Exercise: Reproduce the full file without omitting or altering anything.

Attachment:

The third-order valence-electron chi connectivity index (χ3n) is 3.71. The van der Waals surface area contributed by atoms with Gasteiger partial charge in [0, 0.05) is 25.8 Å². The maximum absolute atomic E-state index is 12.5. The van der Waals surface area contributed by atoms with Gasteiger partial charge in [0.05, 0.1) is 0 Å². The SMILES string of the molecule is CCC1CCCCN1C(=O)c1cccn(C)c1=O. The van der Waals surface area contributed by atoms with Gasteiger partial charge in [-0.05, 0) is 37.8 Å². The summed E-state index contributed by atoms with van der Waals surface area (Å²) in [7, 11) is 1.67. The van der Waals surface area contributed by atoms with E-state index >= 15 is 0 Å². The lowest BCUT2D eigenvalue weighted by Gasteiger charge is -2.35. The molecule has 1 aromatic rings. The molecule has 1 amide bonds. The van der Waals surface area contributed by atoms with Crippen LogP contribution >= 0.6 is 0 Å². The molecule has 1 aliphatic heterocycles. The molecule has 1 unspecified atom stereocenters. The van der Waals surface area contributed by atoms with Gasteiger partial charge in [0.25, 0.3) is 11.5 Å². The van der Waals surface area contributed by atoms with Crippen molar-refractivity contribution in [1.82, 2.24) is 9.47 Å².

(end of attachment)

The third-order valence-electron chi connectivity index (χ3n) is 3.71. The van der Waals surface area contributed by atoms with Gasteiger partial charge in [0, 0.05) is 25.8 Å². The maximum absolute atomic E-state index is 12.5. The van der Waals surface area contributed by atoms with Gasteiger partial charge in [0.05, 0.1) is 0 Å². The SMILES string of the molecule is CCC1CCCCN1C(=O)c1cccn(C)c1=O. The van der Waals surface area contributed by atoms with Gasteiger partial charge in [-0.05, 0) is 37.8 Å². The summed E-state index contributed by atoms with van der Waals surface area (Å²) in [7, 11) is 1.67. The van der Waals surface area contributed by atoms with E-state index >= 15 is 0 Å². The lowest BCUT2D eigenvalue weighted by Gasteiger charge is -2.35. The molecule has 1 aromatic rings. The molecule has 1 amide bonds. The van der Waals surface area contributed by atoms with Crippen LogP contribution >= 0.6 is 0 Å². The molecule has 1 aliphatic heterocycles. The molecule has 1 unspecified atom stereocenters. The van der Waals surface area contributed by atoms with Gasteiger partial charge in [0.25, 0.3) is 11.5 Å². The van der Waals surface area contributed by atoms with Crippen molar-refractivity contribution in [1.82, 2.24) is 9.47 Å².